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Jonathan Pollard: Why Israel wants him free, why the U.S. doesn’t, and what might happen next

Jonathan Pollard is pictured in this May 1991 file photo, six years after his 1985 arrest. REUTERS

Jonathan Pollard could be released in November, the Justice Department announced Friday.

The release of Pollard, who was arrested in November 1985 after passing secret documents to Israel while working as a civilian analyst for the U.S. Navy, could mark an important moment in relations between the United States and Israel, which has long campaigned for Pollard's release.

Why is Israel so keen to have Pollard released? And why has the United States resisted releasing him for so many years?

Pollard's case is a remarkable one for many reasons. A Jewish American, Pollard is reported to have felt an extreme loyalty to the Israeli state. He was working as a research analyst at the Navy’s Field Operations Intelligence Office, specifically the Threat Analysis Division in the office’s Anti-Terrorist Alert Center, when he was recruited by Israel in the summer of 1984.

According to an Associated Press report from the time, Pollard was paid around $50,000 for his leaks, and he expected to eventually earn more than 10 times that amount. His leaks caught the attention of colleagues, who notified the FBI, and he was arrested while trying to request asylum at the Israeli Embassy in Washington. (His request was rebuffed.)

Pollard was sentenced to life for one count of espionage in 1987.

Why Israel wants him free

To his supporters in Israel and elsewhere, there are a number of key factors in the case that support releasing Pollard. For one thing, while Pollard has admitted he handed over a huge amount of documents to Israel, he has argued that he did it out of an idealistic loyalty to Israel (a key American ally), not malice, and that the information was about Arab states, Pakistan and the Soviet Union, not the United States.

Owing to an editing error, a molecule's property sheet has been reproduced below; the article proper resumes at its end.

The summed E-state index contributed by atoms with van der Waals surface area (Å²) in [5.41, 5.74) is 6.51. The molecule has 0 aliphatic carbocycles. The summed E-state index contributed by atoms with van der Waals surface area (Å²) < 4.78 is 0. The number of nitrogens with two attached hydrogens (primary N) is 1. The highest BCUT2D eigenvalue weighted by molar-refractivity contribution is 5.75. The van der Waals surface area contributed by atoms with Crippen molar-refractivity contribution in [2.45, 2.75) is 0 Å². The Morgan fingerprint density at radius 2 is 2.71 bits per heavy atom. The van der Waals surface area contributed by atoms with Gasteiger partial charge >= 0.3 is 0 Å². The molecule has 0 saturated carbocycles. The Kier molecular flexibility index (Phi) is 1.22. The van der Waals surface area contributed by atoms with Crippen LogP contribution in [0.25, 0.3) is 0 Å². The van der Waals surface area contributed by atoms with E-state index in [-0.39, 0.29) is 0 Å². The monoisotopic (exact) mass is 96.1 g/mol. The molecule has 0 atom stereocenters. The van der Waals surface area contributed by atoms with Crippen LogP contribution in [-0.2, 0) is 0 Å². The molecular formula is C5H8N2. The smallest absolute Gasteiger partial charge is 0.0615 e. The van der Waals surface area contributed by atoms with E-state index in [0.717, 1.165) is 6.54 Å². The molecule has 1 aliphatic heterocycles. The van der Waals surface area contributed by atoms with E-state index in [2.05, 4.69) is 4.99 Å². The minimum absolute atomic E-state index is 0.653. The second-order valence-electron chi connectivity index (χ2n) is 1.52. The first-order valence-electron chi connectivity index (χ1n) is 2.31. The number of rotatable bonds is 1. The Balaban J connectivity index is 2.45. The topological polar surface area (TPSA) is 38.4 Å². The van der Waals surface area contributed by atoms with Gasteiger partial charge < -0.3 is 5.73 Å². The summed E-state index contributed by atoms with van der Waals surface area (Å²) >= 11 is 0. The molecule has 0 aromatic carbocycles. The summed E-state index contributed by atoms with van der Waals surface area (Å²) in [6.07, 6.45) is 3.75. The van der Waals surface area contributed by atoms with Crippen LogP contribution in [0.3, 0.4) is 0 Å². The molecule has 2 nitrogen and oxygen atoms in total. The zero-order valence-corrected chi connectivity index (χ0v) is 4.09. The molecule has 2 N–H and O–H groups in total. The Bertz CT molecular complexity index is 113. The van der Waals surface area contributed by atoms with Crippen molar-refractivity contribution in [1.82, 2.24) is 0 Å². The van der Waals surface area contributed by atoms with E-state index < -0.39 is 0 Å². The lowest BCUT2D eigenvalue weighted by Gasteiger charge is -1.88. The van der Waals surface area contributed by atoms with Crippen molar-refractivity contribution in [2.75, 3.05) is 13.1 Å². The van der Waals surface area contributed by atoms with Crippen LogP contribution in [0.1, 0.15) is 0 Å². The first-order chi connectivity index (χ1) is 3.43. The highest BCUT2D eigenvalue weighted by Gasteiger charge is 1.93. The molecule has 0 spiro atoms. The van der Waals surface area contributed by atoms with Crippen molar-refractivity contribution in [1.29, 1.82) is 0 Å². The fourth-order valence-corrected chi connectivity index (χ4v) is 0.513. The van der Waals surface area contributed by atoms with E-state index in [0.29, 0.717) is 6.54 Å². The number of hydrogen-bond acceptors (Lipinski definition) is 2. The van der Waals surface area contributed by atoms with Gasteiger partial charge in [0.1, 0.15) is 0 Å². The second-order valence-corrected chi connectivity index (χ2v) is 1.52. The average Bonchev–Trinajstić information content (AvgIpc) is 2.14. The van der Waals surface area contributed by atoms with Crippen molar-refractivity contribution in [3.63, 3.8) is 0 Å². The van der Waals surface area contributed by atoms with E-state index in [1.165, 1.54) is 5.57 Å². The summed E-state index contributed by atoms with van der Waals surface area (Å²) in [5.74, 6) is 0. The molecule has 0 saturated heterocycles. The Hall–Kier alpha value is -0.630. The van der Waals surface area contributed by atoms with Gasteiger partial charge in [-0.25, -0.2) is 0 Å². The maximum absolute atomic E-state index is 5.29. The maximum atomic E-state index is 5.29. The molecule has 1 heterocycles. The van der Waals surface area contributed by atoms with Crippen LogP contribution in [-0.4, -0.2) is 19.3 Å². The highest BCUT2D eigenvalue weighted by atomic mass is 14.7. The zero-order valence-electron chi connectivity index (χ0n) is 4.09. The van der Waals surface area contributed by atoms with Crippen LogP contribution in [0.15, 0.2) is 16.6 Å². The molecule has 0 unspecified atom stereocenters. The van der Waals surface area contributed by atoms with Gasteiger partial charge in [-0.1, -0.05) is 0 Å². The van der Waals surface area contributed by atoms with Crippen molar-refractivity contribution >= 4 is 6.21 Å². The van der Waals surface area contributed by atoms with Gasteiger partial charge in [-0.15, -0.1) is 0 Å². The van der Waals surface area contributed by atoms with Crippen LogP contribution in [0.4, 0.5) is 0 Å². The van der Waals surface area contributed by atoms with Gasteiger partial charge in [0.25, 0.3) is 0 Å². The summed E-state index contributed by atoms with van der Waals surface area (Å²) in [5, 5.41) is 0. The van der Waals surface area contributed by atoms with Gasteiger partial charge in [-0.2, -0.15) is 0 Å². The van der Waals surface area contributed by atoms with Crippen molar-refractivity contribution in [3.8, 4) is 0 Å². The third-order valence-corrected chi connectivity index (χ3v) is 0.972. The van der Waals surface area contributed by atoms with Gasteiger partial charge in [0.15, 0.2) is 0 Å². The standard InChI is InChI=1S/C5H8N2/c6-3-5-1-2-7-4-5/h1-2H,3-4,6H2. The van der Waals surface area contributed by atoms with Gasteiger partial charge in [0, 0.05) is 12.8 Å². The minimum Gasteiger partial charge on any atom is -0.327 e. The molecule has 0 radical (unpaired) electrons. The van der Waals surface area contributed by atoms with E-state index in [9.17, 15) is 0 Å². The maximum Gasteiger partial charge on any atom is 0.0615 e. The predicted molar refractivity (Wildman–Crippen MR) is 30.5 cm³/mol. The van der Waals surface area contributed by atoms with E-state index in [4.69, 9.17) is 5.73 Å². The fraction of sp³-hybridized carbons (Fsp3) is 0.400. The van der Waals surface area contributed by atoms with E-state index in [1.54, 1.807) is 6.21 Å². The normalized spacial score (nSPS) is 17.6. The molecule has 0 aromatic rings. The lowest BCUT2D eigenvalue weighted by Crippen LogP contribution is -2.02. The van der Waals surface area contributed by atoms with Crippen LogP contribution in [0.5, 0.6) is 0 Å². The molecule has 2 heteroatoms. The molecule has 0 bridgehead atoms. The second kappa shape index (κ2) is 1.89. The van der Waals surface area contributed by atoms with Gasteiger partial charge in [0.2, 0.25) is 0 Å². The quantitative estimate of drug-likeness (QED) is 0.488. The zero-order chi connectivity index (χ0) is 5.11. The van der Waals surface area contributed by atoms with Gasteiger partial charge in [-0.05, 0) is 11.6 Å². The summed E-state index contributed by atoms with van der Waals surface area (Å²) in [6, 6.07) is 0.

A Web site dedicated to documenting Pollard's case for supporters argues that Pollard was simply breaking past an informal embargo that some U.S. officials had put on sharing intelligence with Israel. Another argument was made in a recent legal analysis published in the Jerusalem Post that found Pollard's sentencing was too harsh, pointing out that Pollard had cooperated with the investigation and accepted a plea deal in which the prosecution did not ask for a life sentence. (The judge in the case ordered it anyway.) Mordechai Kremnitzer, a vice president of research at the Israel Democracy Institute, also pointed out that other Americans convicted of spying had received far more lenient sentences.

For some Israelis, the idea that a Jewish American could be sentenced so harshly for service to Israel is horrifying, and there have been a number of campaigns to free Pollard. He was granted Israeli citizenship in 1995 after a request from his lawyer, and Prime Minister Benjamin Netanyahu has played a specific role in support for Pollard, admitting in 1998 that Pollard was an Israeli source (though it has also been denied) and visiting him in prison in 2002 while Netanyahu was not in office.

Why the U.S. doesn't want him free

Many in the U.S. intelligence community feel strongly that Pollard should not be released prematurely: In 1998, George J. Tenet, then director of the CIA, apparently scuppered a deal with Israel on Pollard by threatening to resign if the spy went free.

There have been a number of arguments that Pollard's spying was actually far more damaging than others care to admit. In 1999 Seymour Hersh wrote an article for the New Yorker that argued Pollard's information may have ended up with the Soviet Union. Hersh spoke to experts who said the information was used: